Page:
The enthusiasm over influencer marketplaces has waned in the last year, with many brands choosing instead to take a more methodical, data-driven approach. Marketplaces tend to get branded as a kind of “wild west,” where campaign briefs are broadcast out to a community of thousands of influencers who then compete with each other for a spot on the roster. That approach might have helped marketers, as influencers will often race to the bottom on price. But it also tended to hurt marketers, as well, because you often get what you pay for.
Ifluenz, which has been around 2015, is a marketplace that’s aiming higher. Their chief differentiator is that the vetting process doesn’t stop once an influencer has been accepted onto the platform. Built in to the platform is an algorithm that monitors each influencer account to look for irregularities—like sudden spikes in followers and engagement—that could be indicators of fraud. They’re also monitoring for conflicts of interest and just plain greediness: if an influencer is taking on too many projects that dilutes their—and the platform’s—value, and they run the risk of getting booted from Ifluenz entirely. The algorithm is backed up by a team of real people, a team whose mission is to make sure the platform plays host to real influencers with real audiences that are actually engaged.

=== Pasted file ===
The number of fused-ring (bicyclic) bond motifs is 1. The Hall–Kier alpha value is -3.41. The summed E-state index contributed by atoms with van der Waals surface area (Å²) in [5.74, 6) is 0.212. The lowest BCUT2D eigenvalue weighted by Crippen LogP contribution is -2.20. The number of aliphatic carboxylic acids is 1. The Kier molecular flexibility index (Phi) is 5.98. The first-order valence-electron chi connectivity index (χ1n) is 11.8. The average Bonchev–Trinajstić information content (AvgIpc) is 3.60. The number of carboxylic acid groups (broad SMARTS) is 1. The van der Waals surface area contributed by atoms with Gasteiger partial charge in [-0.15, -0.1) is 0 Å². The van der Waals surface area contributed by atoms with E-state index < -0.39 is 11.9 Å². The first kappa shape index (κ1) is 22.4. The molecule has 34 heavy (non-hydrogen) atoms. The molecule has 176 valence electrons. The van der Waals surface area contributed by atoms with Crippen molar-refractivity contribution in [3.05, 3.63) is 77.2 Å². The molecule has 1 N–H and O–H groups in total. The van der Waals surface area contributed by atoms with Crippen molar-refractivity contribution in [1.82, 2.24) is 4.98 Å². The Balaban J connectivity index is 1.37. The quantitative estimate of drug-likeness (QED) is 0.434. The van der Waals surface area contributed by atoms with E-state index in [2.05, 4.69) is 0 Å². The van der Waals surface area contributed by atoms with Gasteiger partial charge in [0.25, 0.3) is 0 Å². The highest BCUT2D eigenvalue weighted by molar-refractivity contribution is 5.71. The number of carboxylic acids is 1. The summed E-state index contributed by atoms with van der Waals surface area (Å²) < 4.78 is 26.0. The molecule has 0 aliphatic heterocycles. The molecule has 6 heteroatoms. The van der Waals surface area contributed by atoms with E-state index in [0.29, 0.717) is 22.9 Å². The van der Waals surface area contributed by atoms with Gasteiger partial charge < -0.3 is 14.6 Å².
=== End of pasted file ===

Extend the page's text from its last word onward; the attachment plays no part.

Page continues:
Because this is all behind-the-scenes stuff, it’s not something that’s readily apparent to users. Anyone that’s used a marketplace service before will find a lot of familiar things in the use of the software. The established marketplace cycle of “Post a Campaign Brief -> Receive Proposals -> Negotiate -> Agree to Terms -> Publish Content -> Pay” looks the same here as it does elsewhere. Well, not entirely the same: Ifluenz does have one of the cleaner, more attractive interfaces I’ve seen. While the service itself doesn’t break any new ground, it’s that user interface that highlights Ifluenz’s greatest selling point: it’s something that small businesses can use. The platform really streamlines the campaign process, and eliminates a lot of the overwhelming clutter and confusion caused by marketplaces that weren’t as thoughtfully designed.